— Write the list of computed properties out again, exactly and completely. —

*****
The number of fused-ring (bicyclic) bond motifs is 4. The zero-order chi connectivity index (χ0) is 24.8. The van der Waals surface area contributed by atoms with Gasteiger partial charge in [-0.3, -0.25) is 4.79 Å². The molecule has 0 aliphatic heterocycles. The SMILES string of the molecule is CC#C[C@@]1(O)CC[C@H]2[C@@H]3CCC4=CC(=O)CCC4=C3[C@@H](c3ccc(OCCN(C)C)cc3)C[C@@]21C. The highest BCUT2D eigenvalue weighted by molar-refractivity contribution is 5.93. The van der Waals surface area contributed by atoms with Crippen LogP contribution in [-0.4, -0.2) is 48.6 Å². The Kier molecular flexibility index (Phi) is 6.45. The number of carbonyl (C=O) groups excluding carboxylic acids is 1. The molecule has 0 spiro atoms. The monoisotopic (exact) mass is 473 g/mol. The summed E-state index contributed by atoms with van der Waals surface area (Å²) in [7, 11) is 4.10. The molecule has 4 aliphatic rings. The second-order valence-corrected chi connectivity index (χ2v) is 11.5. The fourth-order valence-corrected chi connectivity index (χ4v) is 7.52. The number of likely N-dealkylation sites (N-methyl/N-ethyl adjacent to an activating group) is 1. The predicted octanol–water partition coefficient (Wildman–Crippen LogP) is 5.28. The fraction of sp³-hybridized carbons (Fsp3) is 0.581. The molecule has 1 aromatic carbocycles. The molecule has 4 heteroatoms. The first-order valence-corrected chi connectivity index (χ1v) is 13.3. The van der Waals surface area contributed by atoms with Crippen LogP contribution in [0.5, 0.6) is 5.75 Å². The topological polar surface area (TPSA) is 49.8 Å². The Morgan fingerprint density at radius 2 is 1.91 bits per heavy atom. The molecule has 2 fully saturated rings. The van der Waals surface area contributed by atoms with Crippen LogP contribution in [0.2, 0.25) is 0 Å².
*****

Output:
The number of fused-ring (bicyclic) bond motifs is 4. The zero-order chi connectivity index (χ0) is 24.8. The van der Waals surface area contributed by atoms with Gasteiger partial charge in [-0.3, -0.25) is 4.79 Å². The molecule has 0 aliphatic heterocycles. The SMILES string of the molecule is CC#C[C@@]1(O)CC[C@H]2[C@@H]3CCC4=CC(=O)CCC4=C3[C@@H](c3ccc(OCCN(C)C)cc3)C[C@@]21C. The highest BCUT2D eigenvalue weighted by molar-refractivity contribution is 5.93. The van der Waals surface area contributed by atoms with Crippen LogP contribution in [-0.4, -0.2) is 48.6 Å². The Kier molecular flexibility index (Phi) is 6.45. The number of carbonyl (C=O) groups excluding carboxylic acids is 1. The molecule has 0 spiro atoms. The monoisotopic (exact) mass is 473 g/mol. The summed E-state index contributed by atoms with van der Waals surface area (Å²) in [7, 11) is 4.10. The molecule has 4 aliphatic rings. The second-order valence-corrected chi connectivity index (χ2v) is 11.5. The fourth-order valence-corrected chi connectivity index (χ4v) is 7.52. The number of likely N-dealkylation sites (N-methyl/N-ethyl adjacent to an activating group) is 1. The predicted octanol–water partition coefficient (Wildman–Crippen LogP) is 5.28. The fraction of sp³-hybridized carbons (Fsp3) is 0.581. The molecule has 1 aromatic carbocycles. The molecule has 4 heteroatoms. The first-order valence-corrected chi connectivity index (χ1v) is 13.3. The van der Waals surface area contributed by atoms with Crippen LogP contribution in [0.5, 0.6) is 5.75 Å². The topological polar surface area (TPSA) is 49.8 Å². The Morgan fingerprint density at radius 2 is 1.91 bits per heavy atom. The molecule has 2 fully saturated rings. The van der Waals surface area contributed by atoms with Crippen LogP contribution in [0.2, 0.25) is 0 Å².